Wednesday, December 17, 2008

The "Gay Church" Paradox

Put simply:  as mainstream churches become more accepting, the churches founded specifically to serve gay Christians are tanking.  

Such, at least, is the hypothesis put forward in a Southern California newspaper article, linked above.  In fairness, the article gives no evidence of being based upon an extensive survey of the the churches affected.  Looks more like a couple of telephone calls, a brief one to a local MCC pastor, and a longer one to the founder and Archbishop of a micro-denomination called the Ecumenical Catholic Church.

And these calls turn up one particular oddity.

The ECC bishop, Mark Shirilau, is pictured in his mitre and carrying a crozier, but says that he actually worships in an Episcopal parish.  This is just as well, since the ECC has declined from its 1995 high of 2000 members to 500, spread over 20 parishes, many of which gather infrequently.  The MCC pastor, the Rev. Nori Kieran-Meredith, says that "she is a practicing Catholic."

We're not sure what to make of this.  Perhaps the reporter didn't get the quotes right, or know enough to follow up on these curious remarks.  But it easy to see why small start-up religious movements are going to suffer when their leaders actually prefer to worship somewhere else.

2 comments:

Anonymous said...

Regardless of the lack of evidence, this isn't surprising in the least. If a church is founded to serve a population that is positively diminutive, what did they expect?

Found a church to be a church, not to be a special interest group!

Father said...

That's nicely said, and it also speaks to something we have talked about a bit at the Egg, which is the inherent weakness of what an ELCA evangelism staffer has recently called "the ethnic strategy."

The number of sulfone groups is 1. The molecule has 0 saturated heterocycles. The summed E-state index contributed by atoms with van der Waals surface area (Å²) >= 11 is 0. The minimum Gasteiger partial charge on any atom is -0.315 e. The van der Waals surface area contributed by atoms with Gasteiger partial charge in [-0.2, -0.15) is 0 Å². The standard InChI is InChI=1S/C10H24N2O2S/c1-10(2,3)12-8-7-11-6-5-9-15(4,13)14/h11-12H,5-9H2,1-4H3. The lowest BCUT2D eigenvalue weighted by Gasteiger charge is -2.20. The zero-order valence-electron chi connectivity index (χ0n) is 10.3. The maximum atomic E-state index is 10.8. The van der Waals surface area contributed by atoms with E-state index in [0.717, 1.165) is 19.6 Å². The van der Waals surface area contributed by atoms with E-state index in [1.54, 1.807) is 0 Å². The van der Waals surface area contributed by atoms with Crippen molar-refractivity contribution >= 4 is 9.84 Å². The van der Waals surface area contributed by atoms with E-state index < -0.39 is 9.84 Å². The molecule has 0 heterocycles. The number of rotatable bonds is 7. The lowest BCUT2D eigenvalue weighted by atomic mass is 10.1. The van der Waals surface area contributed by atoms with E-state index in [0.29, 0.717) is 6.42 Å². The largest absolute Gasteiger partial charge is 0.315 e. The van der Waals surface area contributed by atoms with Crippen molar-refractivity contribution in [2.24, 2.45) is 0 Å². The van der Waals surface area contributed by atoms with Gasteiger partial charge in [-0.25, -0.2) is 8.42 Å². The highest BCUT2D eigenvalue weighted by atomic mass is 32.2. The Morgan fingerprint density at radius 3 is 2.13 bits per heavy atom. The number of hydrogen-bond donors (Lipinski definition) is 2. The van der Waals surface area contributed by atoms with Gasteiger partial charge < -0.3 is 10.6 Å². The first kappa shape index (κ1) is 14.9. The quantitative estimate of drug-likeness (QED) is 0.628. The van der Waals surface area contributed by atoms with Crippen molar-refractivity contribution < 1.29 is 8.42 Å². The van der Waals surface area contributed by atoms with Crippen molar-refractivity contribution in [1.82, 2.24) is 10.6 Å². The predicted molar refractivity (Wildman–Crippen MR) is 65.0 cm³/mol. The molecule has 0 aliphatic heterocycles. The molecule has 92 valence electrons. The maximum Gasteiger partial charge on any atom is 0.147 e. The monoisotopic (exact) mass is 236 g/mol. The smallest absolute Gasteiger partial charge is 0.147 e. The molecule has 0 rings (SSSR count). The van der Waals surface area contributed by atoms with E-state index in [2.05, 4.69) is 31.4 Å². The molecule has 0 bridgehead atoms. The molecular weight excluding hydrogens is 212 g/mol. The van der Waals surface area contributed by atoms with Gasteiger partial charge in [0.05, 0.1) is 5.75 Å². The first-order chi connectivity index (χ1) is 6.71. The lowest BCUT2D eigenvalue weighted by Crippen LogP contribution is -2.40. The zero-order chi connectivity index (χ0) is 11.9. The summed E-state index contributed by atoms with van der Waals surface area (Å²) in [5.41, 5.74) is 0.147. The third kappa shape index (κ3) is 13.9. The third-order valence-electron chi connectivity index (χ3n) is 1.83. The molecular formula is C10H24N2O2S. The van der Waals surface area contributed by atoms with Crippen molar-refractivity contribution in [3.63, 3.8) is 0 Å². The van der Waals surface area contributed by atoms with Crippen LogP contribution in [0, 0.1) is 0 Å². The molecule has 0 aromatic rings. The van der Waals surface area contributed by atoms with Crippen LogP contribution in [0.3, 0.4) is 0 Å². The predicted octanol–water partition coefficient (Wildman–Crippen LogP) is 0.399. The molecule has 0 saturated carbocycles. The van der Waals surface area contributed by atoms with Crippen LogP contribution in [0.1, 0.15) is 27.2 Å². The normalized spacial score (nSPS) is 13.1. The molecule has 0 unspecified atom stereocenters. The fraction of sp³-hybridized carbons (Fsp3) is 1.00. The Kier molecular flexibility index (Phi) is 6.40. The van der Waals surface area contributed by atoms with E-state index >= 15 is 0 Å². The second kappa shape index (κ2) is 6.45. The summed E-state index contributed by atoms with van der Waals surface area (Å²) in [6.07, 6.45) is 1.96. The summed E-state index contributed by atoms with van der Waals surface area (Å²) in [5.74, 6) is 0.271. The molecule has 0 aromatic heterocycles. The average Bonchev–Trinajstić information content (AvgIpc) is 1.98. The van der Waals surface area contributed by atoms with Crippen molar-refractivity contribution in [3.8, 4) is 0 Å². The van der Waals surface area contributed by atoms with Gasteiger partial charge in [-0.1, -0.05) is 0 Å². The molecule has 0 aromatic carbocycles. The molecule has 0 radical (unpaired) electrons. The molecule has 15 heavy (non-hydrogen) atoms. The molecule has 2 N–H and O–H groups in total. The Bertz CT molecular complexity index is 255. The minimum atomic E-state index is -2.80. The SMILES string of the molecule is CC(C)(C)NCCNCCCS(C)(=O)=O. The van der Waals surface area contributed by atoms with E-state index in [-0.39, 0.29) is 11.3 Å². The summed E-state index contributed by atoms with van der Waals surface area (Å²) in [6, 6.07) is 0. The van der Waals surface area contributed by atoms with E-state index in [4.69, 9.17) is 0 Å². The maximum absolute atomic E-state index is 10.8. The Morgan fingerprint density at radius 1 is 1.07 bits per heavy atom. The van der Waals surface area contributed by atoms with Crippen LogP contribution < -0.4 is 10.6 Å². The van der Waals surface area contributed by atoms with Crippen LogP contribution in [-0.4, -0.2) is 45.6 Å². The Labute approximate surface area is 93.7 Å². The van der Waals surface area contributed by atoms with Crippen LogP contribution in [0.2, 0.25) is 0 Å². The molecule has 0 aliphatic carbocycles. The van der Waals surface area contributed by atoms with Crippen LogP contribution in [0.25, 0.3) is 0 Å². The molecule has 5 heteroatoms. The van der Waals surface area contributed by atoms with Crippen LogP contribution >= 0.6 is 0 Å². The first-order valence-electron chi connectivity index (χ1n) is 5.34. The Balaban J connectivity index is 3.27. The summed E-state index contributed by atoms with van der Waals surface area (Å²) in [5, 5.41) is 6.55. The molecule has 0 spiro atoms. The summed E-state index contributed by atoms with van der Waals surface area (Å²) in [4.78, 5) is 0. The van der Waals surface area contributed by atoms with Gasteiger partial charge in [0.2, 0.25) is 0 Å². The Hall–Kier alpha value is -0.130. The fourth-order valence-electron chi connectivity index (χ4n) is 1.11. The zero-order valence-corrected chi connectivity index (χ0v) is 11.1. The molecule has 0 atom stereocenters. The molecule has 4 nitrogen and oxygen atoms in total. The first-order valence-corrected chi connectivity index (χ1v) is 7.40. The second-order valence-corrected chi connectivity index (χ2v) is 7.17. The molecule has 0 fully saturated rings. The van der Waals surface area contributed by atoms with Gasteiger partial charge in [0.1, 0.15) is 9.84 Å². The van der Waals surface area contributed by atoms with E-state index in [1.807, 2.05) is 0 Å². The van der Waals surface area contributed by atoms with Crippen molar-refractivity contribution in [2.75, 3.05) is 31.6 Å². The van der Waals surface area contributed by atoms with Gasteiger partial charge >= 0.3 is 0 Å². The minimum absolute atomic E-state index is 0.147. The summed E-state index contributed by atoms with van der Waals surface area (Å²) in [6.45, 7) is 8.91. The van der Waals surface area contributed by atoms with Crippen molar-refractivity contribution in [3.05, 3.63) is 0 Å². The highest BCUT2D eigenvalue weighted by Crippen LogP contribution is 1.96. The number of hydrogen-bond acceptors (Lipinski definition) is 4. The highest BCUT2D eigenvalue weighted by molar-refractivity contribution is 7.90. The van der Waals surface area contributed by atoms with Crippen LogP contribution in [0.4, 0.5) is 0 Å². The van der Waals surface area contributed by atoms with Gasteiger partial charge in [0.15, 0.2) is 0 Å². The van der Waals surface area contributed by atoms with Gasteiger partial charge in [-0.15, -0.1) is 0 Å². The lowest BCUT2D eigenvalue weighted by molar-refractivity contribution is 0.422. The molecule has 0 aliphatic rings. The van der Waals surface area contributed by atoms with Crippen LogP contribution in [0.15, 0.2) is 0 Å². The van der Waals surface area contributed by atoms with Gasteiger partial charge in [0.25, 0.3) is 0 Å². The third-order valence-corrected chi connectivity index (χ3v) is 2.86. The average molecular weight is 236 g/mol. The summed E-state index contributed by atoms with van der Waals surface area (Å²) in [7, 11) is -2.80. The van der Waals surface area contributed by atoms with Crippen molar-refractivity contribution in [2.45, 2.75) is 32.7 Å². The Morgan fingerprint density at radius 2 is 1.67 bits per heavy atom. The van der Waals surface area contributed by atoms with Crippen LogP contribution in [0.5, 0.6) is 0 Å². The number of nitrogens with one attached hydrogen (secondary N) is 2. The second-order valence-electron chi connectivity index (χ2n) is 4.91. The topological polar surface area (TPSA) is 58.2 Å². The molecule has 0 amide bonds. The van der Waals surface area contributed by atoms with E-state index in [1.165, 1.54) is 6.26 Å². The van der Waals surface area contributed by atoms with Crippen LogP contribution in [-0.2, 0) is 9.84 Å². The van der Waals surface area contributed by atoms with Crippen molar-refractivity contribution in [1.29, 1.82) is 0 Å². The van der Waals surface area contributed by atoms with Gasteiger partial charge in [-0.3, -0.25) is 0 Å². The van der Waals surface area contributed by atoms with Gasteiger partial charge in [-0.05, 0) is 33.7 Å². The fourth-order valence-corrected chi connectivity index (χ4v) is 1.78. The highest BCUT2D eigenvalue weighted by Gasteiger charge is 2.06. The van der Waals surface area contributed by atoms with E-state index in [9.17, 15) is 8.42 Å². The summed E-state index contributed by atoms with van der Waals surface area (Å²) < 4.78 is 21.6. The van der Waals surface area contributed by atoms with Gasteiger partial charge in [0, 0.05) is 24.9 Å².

In the days when, say, German immigrants with limited English were a major part of the population in certain urban centers (NYC, Philadelphia), it made a certain amount of sense to build congregations around them. This was very effective for Lutherans and Roman Catholics in the 19th century.

There is a still a modest place for this sort of work, as for example in a recently-founded congregation meant to serve expat Finns working in NYC.

But latterly, the strategy has been applied without adequate reflection, leading to two different, but equally foolish, mistakes:

1) Targeting ethnic and language groups that are at best marginal in a given locale -- Hmong, for example, or Croatians. The odds of building a stable congregation around such an extremely small group are slender.

2) Targeting ethnic and language groups in which Christianity, or one's own form of it, is truly alien. New York has many Chinese people, but will never likely be home to many Chinese Lutherans. One or at most two such congregations may eventually scrape by, at least for a few years, but that's about it.

Now, these mistakes aren't new. In the 1930s, for example, New York was home to Polish and Italian language Lutheran churches, neither of which ever had much hope.

Nor are the efforts always fruitless -- beginning in the 1930s, NY Lutherans made several tentative steps toward ministry among black people, which have (arguably, at least) made possible the continued existence of many contemporary parishes.

But even so, the "ethnic strategy" has not served us especially well in the past half-century. At best, it has raised false expectations, and saddled the community with many hard-to-staff and expensive-to-maintain parishes, only a few of which actually thrive.

So, expanding on the comment above, we might encourage synodical and diocesesan strategists to "found churches, not ethnic social clubs."